An updated taillight design with three sections was the only major change to the 1986 Grand Prix. A new 2+2 model was offered for homologation of an aerodynamic coupe body for NASCAR competition, like Chevrolet's 1986 Monte Carlo SS Aerocoupe. 2+2-specific pieces are an aero nose, bubble rear glass and a fiberglass trunklid with integral spoiler. All 2+2 models came equipped with a corporate 305 cu in (5.0 L) four-barrel engine, the 200-4R four-speed automatic transmission and 3.08:1 rear axle ratio. They have a two-tone paint job with silver on top and gray on the bottom, with 2+2 decals and striping and 15x7 steel Rally II wheels. Modestly successful on superspeedways, where its bulbous rear end earned it a nickname of "the whale", the 2+2 design was seriously flawed for street use. Since the enormous rear glass was fixed (not an opening hatch), it forced adoption of a dramatically shortened trunk opening. Although it had modest horsepower, benign handling and design compromises, there were only approximately 1,225 Grand Prix 2+2s built in 1986 and all found buyers.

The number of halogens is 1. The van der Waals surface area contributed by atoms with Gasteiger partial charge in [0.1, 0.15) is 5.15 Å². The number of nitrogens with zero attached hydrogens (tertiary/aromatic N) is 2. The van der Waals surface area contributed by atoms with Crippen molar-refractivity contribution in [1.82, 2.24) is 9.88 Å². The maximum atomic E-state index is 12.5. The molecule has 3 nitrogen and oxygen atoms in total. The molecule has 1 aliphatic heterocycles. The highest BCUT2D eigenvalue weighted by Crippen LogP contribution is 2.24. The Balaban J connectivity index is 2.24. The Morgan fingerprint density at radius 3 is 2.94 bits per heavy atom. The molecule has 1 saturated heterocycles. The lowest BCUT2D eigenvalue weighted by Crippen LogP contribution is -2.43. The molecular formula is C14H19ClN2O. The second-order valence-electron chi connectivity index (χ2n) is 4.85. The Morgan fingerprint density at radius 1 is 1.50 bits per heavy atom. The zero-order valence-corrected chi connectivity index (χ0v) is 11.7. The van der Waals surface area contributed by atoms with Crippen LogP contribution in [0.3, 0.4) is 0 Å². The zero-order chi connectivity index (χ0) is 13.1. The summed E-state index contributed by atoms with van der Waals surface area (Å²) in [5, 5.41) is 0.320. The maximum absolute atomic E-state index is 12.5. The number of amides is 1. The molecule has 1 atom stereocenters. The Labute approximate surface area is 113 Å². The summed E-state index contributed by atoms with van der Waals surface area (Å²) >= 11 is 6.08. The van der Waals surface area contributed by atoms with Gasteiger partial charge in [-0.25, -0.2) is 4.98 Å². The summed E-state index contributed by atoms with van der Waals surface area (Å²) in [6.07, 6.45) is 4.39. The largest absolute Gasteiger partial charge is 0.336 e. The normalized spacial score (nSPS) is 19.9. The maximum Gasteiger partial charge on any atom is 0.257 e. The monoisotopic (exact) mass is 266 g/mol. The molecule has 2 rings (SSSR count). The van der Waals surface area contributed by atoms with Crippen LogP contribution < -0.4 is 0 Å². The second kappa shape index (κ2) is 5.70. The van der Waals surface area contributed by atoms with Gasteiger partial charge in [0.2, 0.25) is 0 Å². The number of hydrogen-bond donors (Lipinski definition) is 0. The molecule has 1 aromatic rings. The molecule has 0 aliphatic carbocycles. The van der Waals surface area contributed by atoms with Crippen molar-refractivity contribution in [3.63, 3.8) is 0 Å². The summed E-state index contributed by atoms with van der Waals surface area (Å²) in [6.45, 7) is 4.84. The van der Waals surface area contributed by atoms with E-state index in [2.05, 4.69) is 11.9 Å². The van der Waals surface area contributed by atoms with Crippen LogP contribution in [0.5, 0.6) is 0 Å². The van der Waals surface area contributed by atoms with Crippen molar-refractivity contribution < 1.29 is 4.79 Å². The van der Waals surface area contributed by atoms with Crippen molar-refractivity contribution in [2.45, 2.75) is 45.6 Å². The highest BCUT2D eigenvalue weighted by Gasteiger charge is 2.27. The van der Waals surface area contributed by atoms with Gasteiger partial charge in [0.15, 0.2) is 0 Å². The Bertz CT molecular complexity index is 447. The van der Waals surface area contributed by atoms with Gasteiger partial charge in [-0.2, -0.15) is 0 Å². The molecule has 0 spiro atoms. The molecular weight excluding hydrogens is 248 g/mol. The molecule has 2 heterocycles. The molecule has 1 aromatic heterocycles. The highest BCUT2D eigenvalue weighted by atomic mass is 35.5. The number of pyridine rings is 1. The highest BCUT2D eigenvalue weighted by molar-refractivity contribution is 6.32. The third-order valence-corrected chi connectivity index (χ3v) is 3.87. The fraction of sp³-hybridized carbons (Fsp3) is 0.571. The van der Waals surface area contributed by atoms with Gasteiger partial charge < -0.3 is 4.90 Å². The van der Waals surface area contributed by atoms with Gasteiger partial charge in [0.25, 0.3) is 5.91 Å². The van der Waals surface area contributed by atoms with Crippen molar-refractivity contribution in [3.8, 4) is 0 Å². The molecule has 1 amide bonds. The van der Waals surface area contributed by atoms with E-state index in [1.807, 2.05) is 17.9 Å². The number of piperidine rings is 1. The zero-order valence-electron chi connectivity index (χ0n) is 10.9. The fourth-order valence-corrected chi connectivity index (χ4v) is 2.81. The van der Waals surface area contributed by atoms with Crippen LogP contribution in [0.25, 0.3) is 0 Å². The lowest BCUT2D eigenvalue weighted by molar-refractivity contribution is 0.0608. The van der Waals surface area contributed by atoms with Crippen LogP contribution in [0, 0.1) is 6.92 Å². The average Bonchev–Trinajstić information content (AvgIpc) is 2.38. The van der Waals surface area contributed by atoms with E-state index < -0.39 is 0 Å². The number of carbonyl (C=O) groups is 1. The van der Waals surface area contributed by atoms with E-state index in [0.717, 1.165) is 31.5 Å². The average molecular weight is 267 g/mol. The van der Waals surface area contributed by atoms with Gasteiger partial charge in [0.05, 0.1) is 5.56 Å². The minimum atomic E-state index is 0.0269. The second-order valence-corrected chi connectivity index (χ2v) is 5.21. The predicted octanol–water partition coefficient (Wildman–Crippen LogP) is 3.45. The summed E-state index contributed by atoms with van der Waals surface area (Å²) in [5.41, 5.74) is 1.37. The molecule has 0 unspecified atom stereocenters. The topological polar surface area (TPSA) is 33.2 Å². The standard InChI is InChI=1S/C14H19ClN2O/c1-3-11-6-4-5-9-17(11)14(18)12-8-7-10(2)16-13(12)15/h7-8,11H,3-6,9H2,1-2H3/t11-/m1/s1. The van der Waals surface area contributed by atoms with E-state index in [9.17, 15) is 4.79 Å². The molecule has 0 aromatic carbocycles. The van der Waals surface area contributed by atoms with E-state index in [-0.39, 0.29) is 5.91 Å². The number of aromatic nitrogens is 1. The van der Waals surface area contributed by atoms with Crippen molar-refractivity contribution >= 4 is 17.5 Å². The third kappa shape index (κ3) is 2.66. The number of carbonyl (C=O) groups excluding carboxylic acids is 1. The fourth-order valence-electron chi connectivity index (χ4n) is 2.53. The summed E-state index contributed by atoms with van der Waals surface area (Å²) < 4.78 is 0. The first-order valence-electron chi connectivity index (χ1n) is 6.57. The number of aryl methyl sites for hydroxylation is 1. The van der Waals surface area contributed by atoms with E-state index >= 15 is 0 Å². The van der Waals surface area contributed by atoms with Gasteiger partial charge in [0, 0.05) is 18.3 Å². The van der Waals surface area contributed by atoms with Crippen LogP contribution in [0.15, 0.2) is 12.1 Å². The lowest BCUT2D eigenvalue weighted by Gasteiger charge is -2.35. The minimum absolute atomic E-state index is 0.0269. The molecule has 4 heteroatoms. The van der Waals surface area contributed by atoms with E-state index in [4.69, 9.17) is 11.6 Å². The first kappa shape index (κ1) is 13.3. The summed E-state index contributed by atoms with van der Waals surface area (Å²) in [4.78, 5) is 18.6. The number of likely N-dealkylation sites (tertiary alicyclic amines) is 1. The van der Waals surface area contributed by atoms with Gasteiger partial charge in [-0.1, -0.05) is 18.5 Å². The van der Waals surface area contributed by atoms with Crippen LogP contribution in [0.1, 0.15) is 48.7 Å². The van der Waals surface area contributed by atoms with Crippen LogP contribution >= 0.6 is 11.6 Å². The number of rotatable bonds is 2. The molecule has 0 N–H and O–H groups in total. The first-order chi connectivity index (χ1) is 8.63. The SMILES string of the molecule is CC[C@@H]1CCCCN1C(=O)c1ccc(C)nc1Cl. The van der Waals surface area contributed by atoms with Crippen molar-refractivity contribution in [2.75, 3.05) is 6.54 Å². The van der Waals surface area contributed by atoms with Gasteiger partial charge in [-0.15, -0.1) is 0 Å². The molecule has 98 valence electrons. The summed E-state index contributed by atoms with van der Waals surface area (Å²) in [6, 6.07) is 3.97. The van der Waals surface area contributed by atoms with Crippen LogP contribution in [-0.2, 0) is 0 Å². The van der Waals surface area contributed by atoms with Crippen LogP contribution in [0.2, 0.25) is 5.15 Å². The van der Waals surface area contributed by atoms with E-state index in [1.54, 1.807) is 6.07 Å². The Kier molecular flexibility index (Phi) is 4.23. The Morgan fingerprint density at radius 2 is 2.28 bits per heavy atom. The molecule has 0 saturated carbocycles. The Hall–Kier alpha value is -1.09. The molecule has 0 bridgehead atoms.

While the 3.8 L V6 remained standard for the regular Grand Prix, a fuel-injected 4.3 L Chevrolet 90° V6 was added to the option list for models other than the 2+2. This engine was available with a three-speed or a four-speed automatic transmission.
Source: Wikipedia, 2015